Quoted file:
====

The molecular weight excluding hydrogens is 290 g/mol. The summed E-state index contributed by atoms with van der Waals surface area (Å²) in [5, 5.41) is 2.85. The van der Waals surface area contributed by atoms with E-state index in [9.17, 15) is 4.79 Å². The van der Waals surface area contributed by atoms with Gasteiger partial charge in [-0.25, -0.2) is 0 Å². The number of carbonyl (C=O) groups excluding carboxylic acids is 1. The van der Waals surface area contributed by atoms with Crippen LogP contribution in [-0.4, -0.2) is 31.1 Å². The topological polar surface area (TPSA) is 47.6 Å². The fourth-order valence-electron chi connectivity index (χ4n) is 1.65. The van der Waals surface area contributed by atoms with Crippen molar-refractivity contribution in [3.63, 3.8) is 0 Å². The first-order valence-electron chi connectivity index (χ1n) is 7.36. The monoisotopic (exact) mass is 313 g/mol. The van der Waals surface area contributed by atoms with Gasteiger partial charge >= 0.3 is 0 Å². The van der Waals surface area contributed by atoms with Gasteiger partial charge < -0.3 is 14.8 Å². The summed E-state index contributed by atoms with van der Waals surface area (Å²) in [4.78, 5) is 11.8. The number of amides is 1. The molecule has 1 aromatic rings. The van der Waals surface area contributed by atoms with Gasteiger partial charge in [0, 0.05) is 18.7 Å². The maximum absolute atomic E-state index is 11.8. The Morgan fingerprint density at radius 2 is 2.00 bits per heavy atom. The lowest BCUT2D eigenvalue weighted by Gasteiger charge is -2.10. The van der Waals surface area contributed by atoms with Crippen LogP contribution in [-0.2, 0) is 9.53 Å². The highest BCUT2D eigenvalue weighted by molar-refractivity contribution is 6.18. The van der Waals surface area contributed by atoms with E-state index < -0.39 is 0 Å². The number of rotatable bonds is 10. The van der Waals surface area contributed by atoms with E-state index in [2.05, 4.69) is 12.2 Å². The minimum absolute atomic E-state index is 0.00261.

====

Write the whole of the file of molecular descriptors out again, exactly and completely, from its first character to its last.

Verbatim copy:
The molecular weight excluding hydrogens is 290 g/mol. The summed E-state index contributed by atoms with van der Waals surface area (Å²) in [5, 5.41) is 2.85. The van der Waals surface area contributed by atoms with E-state index in [9.17, 15) is 4.79 Å². The van der Waals surface area contributed by atoms with Gasteiger partial charge in [-0.25, -0.2) is 0 Å². The number of carbonyl (C=O) groups excluding carboxylic acids is 1. The van der Waals surface area contributed by atoms with Crippen LogP contribution in [-0.4, -0.2) is 31.1 Å². The topological polar surface area (TPSA) is 47.6 Å². The fourth-order valence-electron chi connectivity index (χ4n) is 1.65. The van der Waals surface area contributed by atoms with Crippen molar-refractivity contribution in [3.63, 3.8) is 0 Å². The first-order valence-electron chi connectivity index (χ1n) is 7.36. The monoisotopic (exact) mass is 313 g/mol. The van der Waals surface area contributed by atoms with Gasteiger partial charge >= 0.3 is 0 Å². The van der Waals surface area contributed by atoms with Gasteiger partial charge < -0.3 is 14.8 Å². The summed E-state index contributed by atoms with van der Waals surface area (Å²) in [4.78, 5) is 11.8. The number of amides is 1. The molecule has 1 aromatic rings. The van der Waals surface area contributed by atoms with Gasteiger partial charge in [0, 0.05) is 18.7 Å². The maximum absolute atomic E-state index is 11.8. The Morgan fingerprint density at radius 2 is 2.00 bits per heavy atom. The lowest BCUT2D eigenvalue weighted by Gasteiger charge is -2.10. The van der Waals surface area contributed by atoms with Crippen LogP contribution in [-0.2, 0) is 9.53 Å². The highest BCUT2D eigenvalue weighted by molar-refractivity contribution is 6.18. The van der Waals surface area contributed by atoms with E-state index < -0.39 is 0 Å². The number of rotatable bonds is 10. The van der Waals surface area contributed by atoms with E-state index in [2.05, 4.69) is 12.2 Å². The minimum absolute atomic E-state index is 0.00261.